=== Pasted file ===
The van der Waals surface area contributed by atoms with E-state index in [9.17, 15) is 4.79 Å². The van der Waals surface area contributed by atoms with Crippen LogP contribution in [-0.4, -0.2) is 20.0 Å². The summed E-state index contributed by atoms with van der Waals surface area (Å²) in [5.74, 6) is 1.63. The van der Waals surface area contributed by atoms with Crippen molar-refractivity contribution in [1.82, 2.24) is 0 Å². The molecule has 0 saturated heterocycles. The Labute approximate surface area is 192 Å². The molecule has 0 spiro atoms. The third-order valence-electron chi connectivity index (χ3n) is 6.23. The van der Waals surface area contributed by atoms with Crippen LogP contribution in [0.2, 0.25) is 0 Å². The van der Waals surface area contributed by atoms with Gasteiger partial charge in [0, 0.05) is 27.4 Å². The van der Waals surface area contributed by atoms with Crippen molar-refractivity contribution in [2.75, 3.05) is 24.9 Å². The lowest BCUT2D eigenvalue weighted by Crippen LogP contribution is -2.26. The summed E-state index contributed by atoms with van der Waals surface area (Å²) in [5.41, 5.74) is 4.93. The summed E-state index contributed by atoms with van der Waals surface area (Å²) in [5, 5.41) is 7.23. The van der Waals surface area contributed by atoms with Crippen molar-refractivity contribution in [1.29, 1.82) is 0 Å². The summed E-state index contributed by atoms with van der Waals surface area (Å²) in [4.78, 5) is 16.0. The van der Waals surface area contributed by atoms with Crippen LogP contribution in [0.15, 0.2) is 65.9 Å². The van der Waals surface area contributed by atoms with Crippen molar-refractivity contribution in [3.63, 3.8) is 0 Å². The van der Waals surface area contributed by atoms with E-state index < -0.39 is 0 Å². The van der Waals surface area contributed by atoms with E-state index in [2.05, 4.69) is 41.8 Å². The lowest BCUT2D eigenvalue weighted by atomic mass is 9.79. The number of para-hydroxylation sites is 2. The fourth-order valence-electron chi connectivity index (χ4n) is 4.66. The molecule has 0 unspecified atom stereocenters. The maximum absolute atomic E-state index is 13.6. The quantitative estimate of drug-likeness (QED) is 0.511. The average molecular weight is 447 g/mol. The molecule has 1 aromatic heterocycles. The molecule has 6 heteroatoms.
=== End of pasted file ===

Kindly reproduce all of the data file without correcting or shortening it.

The van der Waals surface area contributed by atoms with E-state index in [9.17, 15) is 4.79 Å². The van der Waals surface area contributed by atoms with Crippen LogP contribution in [-0.4, -0.2) is 20.0 Å². The summed E-state index contributed by atoms with van der Waals surface area (Å²) in [5.74, 6) is 1.63. The van der Waals surface area contributed by atoms with Crippen molar-refractivity contribution in [1.82, 2.24) is 0 Å². The molecule has 0 saturated heterocycles. The Labute approximate surface area is 192 Å². The molecule has 0 spiro atoms. The third-order valence-electron chi connectivity index (χ3n) is 6.23. The van der Waals surface area contributed by atoms with Crippen LogP contribution in [0.2, 0.25) is 0 Å². The van der Waals surface area contributed by atoms with Gasteiger partial charge in [0, 0.05) is 27.4 Å². The van der Waals surface area contributed by atoms with Crippen molar-refractivity contribution in [2.75, 3.05) is 24.9 Å². The lowest BCUT2D eigenvalue weighted by Crippen LogP contribution is -2.26. The summed E-state index contributed by atoms with van der Waals surface area (Å²) in [5.41, 5.74) is 4.93. The summed E-state index contributed by atoms with van der Waals surface area (Å²) in [5, 5.41) is 7.23. The van der Waals surface area contributed by atoms with Crippen molar-refractivity contribution in [1.29, 1.82) is 0 Å². The summed E-state index contributed by atoms with van der Waals surface area (Å²) in [4.78, 5) is 16.0. The van der Waals surface area contributed by atoms with Crippen LogP contribution in [0.15, 0.2) is 65.9 Å². The van der Waals surface area contributed by atoms with Crippen molar-refractivity contribution in [3.63, 3.8) is 0 Å². The van der Waals surface area contributed by atoms with E-state index < -0.39 is 0 Å². The van der Waals surface area contributed by atoms with E-state index in [2.05, 4.69) is 41.8 Å². The lowest BCUT2D eigenvalue weighted by atomic mass is 9.79. The number of para-hydroxylation sites is 2. The fourth-order valence-electron chi connectivity index (χ4n) is 4.66. The molecule has 0 unspecified atom stereocenters. The maximum absolute atomic E-state index is 13.6. The quantitative estimate of drug-likeness (QED) is 0.511. The average molecular weight is 447 g/mol. The molecule has 1 aromatic heterocycles. The molecule has 6 heteroatoms.